In a Canadian study of data from the British Columbia Coroner’s Office, tribes with no suicides had more indicators of cultural continuity. Cultural continuity was defined as having infrastructure, such as the presence of cultural facilities, and sovereignty, such as self-government, having title to their traditional lands, and the provision of services within the community, including education, police, and fire; health care delivery; and child and family services.
In another Canadian study, preliminary evaluative data and Inuit community member narratives indicated that community control in designing and carrying out suicide prevention programming “can be effective towards preventing suicide.”
Alaska Native tribal members following a more traditional way of life reported greater happiness, more frequent use of religion and spirituality and less frequent use of drugs and alcohol to cope with stress. Two studies of Native American youth in the Midwest found that those who had a stronger ethnic/cultural identity were better able to cope with acculturative stress and less likely to have suicidal thoughts.
Commitment to tribal cultural spirituality (forms of spirituality deriving from traditions that predate European contact) is significantly associated with a reduction in suicide attempts. People with a high level of cultural spiritual orientation have a reduced prevalence of suicide compared with those with low levels of cultural spiritual orientation.
Connectedness to family and discussing problems with family and friends are protective against suicide attempts among American Indian / Alaska Native youth.
Risk Factors Across all populations, some of the most significant risk factors are prior suicide attempt(s), alcohol and drug abuse, mood and anxiety disorders. For individuals who are already at risk, a “triggering” event causing shame or despair may make them more likely to attempt suicide.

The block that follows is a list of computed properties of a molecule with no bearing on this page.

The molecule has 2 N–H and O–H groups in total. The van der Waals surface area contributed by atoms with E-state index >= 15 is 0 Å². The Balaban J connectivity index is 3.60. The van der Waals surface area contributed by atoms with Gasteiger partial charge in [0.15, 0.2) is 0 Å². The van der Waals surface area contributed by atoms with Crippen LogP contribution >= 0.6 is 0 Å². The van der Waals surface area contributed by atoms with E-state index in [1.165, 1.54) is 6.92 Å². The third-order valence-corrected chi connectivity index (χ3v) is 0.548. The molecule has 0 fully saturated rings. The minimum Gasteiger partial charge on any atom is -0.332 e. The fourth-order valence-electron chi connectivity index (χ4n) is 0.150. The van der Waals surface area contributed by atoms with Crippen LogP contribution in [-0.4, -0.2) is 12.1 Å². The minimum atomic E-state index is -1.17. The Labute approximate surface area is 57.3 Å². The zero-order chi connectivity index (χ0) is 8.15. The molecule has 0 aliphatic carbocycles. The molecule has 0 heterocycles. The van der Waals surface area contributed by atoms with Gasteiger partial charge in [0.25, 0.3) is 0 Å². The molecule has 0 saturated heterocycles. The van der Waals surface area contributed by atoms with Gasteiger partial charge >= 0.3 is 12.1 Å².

These events may include relationship problems and breakups, problems at work, financial hardships, legal difficulties, and worsening health.
Alcohol and drug use:
According to the National Violent Death Reporting System 2003–2009, of American Indian / Alaska Native suicide decedents tested for alcohol, 36% were legally intoxicated at the time of death.
There were proportionally more positive test results for alcohol among American Indian / Alaska Native decedents than there were for any other racial or ethnic group.
In a small 2007–2010 study of White Mountain Apache youth ages 15-24, 64% were “drunk or high” when they died by suicide, 75.7% were “drunk or high” during a suicide attempt, and 49.4% during suicidal ideation.
In a study of Alaska Natives in Northwest Alaska between 2001 and 2009, about 60% of those exhibiting suicidal behavior(attempts and deaths) had a history of substance abuse.
In 2011, American Indian / Alaska Native had the highest rate of current illicit drug use (13.4%) among those ages 12 or older compared to any other single racial/ethnic group, and illicit drug use is a risk factor for suicide. The overall rate for all racial/ethnic groups was 8.7%.
Attempts to eliminate American Indian / Alaska Native culture—such as forced relocation, removal of children who were sent to boarding schools, prohibition of the practice of native language and cultural traditions, and outlawing of traditional religious practices—have affected multiple generations of AI/AN people and contribute to high rates of suicide among them.